Friday, October 1, 2010

Looking for a pregnant woman ......

Earlier this year - about January - I started on a quest to find a severely pregnant woman who would pose for a humorous photo.  I knew most women don't find themselves attractive during this time and I wanted to make the person even less attractive so I promised I would pose them so nobody would know it was them.  How hard could it be to find someone?

Well it was.  I got blank looks.  I got curious questions.  "What's it for?"  That's a common question.  You don't hear painters (artists) or sculptors being asked that question.  "It's for me!  It's for my portfolio.  It's for exhibitions and competitions.  It's to satisfy an artistic longing to create!"  No, I didn't use that last one although it might have gotten me a more positive reaction.  I did get a couple of promises - relations of friends who might 'do it'.  I even asked a woman who is a professional photographer and was pregnant.  A resounding 'no!'  You know who you are ......

Nothing happened.  It's at this stage I start to wonder if I'm missing out on the unwritten and secret language that women use and we men have no idea it's being used at all.  You know the sort of thing.  "Ah sure that'll put you out of your way"  actually means "Feck off, you're not leaving me home!"  On top of this we (men) are supposed to know when our female friends/wives/girfriends are communicating to us wordlessly.  A typical example is the newly-married man arrives home and senses something is not right.  Really, he should go back out but he stays.
"What's wrong my lovely?"
He persists.
"I know there's something"
Foolishly .......
"I'm a modern man in touch with my feminine side and I want to know what's wrong so I can put it right pet"
The comes the fatal strike ....
"If you loved me, you'd KNOW!"

Personally, my telepathy switch is turned off.  I tell all women at some time or another that this is so.  It's akin to being blind or deaf.  It's not there and you need to make allowances for that.  But back to the photograph.

Eventually I found a woman brave enough.  Let's call her Brenda to maintain her anonymity.  Even she asked me what it was for!  I explained.
My initial idea was to have the woman sit in a comfy chair facing me wearing an old and comfy tracksuit bottoms with girlie slippers with her legs crossed and one slipper hanging off her toes while she read a paper such as the Mirror or a gossip magazine.  So where's the humour?  She would have a mug of steaming tea sitting unattended on her bump.  The woman is so dismissive of the bump that she uses it as a table.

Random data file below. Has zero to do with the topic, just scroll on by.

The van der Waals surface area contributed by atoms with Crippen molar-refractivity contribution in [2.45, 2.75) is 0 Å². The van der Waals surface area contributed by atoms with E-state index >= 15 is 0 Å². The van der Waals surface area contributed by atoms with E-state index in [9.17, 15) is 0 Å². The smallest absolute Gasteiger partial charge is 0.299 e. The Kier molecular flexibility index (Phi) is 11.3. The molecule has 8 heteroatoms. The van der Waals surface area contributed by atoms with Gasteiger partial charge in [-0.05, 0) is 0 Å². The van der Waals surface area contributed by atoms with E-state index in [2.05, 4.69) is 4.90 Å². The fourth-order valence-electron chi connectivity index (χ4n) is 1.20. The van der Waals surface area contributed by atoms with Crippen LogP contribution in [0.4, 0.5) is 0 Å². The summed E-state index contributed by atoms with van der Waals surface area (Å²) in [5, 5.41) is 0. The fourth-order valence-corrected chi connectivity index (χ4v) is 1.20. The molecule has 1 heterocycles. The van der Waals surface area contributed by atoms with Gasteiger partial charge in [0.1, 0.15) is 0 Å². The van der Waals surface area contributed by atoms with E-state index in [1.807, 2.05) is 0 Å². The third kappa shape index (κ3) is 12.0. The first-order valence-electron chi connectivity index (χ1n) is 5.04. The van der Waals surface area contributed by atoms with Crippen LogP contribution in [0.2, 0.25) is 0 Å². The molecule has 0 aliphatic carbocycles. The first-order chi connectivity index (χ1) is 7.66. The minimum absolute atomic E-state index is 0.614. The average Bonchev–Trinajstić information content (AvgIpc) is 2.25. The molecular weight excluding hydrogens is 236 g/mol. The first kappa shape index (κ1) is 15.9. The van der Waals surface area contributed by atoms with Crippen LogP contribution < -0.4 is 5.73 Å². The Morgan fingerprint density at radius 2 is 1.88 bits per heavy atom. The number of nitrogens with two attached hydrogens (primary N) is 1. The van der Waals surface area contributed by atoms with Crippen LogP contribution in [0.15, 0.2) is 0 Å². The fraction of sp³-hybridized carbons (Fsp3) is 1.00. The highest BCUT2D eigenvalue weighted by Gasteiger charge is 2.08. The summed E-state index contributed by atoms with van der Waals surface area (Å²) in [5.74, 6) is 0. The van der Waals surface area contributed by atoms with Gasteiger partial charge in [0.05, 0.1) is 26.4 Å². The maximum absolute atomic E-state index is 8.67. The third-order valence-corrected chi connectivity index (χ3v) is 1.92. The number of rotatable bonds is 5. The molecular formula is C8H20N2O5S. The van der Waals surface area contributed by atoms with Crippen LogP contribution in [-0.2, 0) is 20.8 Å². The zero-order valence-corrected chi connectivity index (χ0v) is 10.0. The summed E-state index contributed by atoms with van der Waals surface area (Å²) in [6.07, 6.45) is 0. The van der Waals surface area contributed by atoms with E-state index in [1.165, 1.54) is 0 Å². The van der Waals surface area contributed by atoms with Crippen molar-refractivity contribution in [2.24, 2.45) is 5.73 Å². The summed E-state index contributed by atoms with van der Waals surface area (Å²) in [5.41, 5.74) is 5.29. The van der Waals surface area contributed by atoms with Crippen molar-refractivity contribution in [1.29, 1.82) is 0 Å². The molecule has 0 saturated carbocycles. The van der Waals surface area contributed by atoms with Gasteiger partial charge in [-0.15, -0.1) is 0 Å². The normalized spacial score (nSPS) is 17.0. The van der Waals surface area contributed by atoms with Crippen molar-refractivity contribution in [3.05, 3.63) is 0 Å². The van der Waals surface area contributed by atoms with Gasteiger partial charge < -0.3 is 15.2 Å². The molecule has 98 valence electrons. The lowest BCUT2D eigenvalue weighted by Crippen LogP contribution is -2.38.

Round 1.  We tried it.  First problem was no comfy chair.  Okay so we substituted something else after moving every piece of furniture around the room.  With my camera gear and flash units with softboxes and umbrellas, the room was beginning to look more like a movie set.  The size of the room forced me to use a short focal length lens which produced the wrong image for me because the feet were too near the camera and the body was too far away.

Round 2.  Tried it sideways and it looked all wrong.

Round 3.  Moved the couch back and thought about making her lie along the couch.  This seemed like a good approach but there was one big problem.  I was getting her to read a magazine to hide her face which left the back of her head facing the camera.  It looked wrong and her hair wasn't in keeping with her unkempt but comfy look so we went shopping!

Round 4.  Back from the shops with hair rollers we completed the 'comfy look'.  Now it was time to shoot.  I had a couple of props - a mug, cereal bowl, vase and a plant.  This was when the unborn decided to wake up and let us know there was another to contend with.  Items placed on the bump had to be watched carefully for signs of movement as they were swiped by an internal foot.  The vase just couldn't be kept in place without a person holding it and the bowl had a swirling spoon in it due to the antics of the unborn.
Eventually I got my lighting set up which took a while.  I was getting severe falloff because of lack of space so ended up pointing a unit with a spill kill at an angle to the ceiling - this lit my scene from above.  I used another unit on the floor with a softbox turned down to a minimum to give some fill from the front and help light the magazine.  After that it was easy!  What I thought would take an hour took 2 1/2 hours.

As I mentioned, I'm a member of the Dublin Camera Club and next Tuesday is the start of the Winter League competitions where members can enter a maximum 2 colour, 2 black & white and 2 digital images each month for 5 months.  At the end of the 5 months trophies are awarded to the persons with the most points.  There are various other prizes as well.  I'm not in to win but I do like to showcase (vanity) and I like to get feedback about my pictures from both the judges and other members.  So today I'm going to enter this photo as one of my colour shots.

Geek data:  1/160s @ f5.6 100 ISO.  Canon 5D MkII with Canon 50mm F1.4 lens.
Processed in Lightroom 3 and Photoshop Elements 8.

Waiting ......

PS:  The print got first place.  The judge loved it.

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